University of Vermont Extension 
Department of Plant and Soil Science

Fall News Article

Harvesting and other October Gardening Tips

Charlie Nardozzi, Chairman of the Board of Directors
Vermont Botanical Garden, and
Dr. Leonard Perry, Extension Professor
University of Vermont
 

This is the month to finish harvesting the summer vegetable garden, and to collect natural plant decorations.  Keeping leaves off the lawn will help it survive winter.  You may be tired of weeding, but a final weeding now will save you much time next year.

Fall's leaves are both a blessing and a curse. Left on the lawn, they can mat down and suffocate the grass underneath. The alternative is to turn them into garden fertilizer by raking them up, shredding them (with a shredder or by running over them with a lawn mover), and using them to mulch gardens or sprinkle back onto the lawn.

In fall nature provides a kaleidoscope of decorations to adorn your home in winter. Take a walk and collect dried hydrangea flowers, collect grapevines for wreath-making, gather assorted seedpods such as teasel for flower arrangements, and prune berry-laden branches of holly for drying to use in fall decorations. You can even press the last summer flowers and create framed collages.

Any weeding you do now will reduce many times over your weeding chores in the spring. Pull or cut off perennial weeds such as burdock, and remove annual weeds such as pigweed, before they set seed. By not letting them set seed you'll eliminate the
task of pulling all those little seedlings next spring. A single weed plant may set hundreds, or even thousands, of seeds, so don't delay.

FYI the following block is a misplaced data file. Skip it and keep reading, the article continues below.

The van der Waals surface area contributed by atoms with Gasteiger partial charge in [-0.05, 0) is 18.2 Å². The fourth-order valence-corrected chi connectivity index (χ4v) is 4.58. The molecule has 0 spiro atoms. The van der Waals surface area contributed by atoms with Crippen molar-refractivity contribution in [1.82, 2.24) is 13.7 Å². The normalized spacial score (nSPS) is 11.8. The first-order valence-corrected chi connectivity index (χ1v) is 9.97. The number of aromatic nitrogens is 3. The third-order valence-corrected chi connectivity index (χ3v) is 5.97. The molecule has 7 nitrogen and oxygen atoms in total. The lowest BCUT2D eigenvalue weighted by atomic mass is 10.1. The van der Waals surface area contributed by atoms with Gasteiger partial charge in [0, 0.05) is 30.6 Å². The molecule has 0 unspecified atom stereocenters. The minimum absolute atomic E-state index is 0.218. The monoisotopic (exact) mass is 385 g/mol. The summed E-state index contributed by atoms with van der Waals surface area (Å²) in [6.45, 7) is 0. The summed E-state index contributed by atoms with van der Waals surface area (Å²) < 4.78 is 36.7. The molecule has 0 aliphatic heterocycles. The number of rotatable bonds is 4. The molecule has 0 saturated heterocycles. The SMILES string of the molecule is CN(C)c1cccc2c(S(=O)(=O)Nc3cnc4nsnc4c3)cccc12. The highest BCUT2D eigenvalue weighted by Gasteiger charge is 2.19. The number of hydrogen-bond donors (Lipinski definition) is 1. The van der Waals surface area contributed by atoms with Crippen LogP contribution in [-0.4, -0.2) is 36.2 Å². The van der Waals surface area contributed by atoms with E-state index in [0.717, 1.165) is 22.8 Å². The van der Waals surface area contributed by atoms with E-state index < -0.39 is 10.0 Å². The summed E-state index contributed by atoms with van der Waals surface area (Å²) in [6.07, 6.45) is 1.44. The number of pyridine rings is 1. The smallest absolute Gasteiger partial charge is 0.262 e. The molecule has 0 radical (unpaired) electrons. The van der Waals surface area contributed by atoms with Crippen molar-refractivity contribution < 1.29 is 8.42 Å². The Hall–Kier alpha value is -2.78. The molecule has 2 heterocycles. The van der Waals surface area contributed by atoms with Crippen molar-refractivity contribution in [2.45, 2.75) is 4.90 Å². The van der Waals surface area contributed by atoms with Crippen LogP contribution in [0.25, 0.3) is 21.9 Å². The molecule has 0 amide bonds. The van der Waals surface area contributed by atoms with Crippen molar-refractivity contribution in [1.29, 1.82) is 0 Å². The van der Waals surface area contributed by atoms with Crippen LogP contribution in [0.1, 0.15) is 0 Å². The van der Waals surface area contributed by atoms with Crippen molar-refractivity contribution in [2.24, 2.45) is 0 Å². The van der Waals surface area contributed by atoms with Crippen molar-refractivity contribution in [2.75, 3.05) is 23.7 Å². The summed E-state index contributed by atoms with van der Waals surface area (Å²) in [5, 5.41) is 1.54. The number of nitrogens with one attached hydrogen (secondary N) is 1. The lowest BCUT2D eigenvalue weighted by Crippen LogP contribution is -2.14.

Continue harvesting beans, peppers and tomatoes, and be prepared to cover the plants in case frost threatens. If covered, these heat-loving plants may survive a light frost, though a hard freeze will do them in. You can purchase special frost blankets, which are designed to hold the heat in, or take your chances covering plants with old sheets, cardboard boxes, or blankets.

Harvest winter squash and pumpkins any time they're mature -- that is, when the rinds are too tough to puncture with a thumbnail. Some gardeners wait until a light frost kills back the vines, to allow the squash as much time as possible to mature. To harvest, use a knife to cut the stem an inch or two above the squash. If storing the winter squash over winter, harvest before a killing frost.

Peonies usually donít need transplanting, so if possible leave them where they are. However, if you need to move your plants, or they have gotten too large, now is a good time. Planting depth is critical: place the buds, or "eyes," on the roots just 2 inches below the soil surface. Any deeper, and the plants may fail to bloom.

As you plant your spring-flowering bulbs such as tulips and daffodils outdoors, consider planting a few in pots to force for late winter bloom. Closely space the bulbs in a shallow container filled with potting soil, then add more soil until most of the bulb is buried. The bulbs will need to be chilled, either in the refrigerator, cool basement, or in a protected spot outdoors, for several months before being encouraged to grow and flower.

For fall gardening events, check your local garden centers.  The Friends of the Horticulture Farm (802-864-3073 or pss.uvm.edu/dept/hort_farm/friends.htm) have a talk on the Ecology of Fall Colors (October 4), and a Bulb Planting Workshop (October 18).  Visit the Vermont Botanical Garden (802-964-5206 or www.vcbg.org) for their  annual Pumpkin Festival (October 11) and annual April Cornell Fashion Show fund-raiser (November 3).


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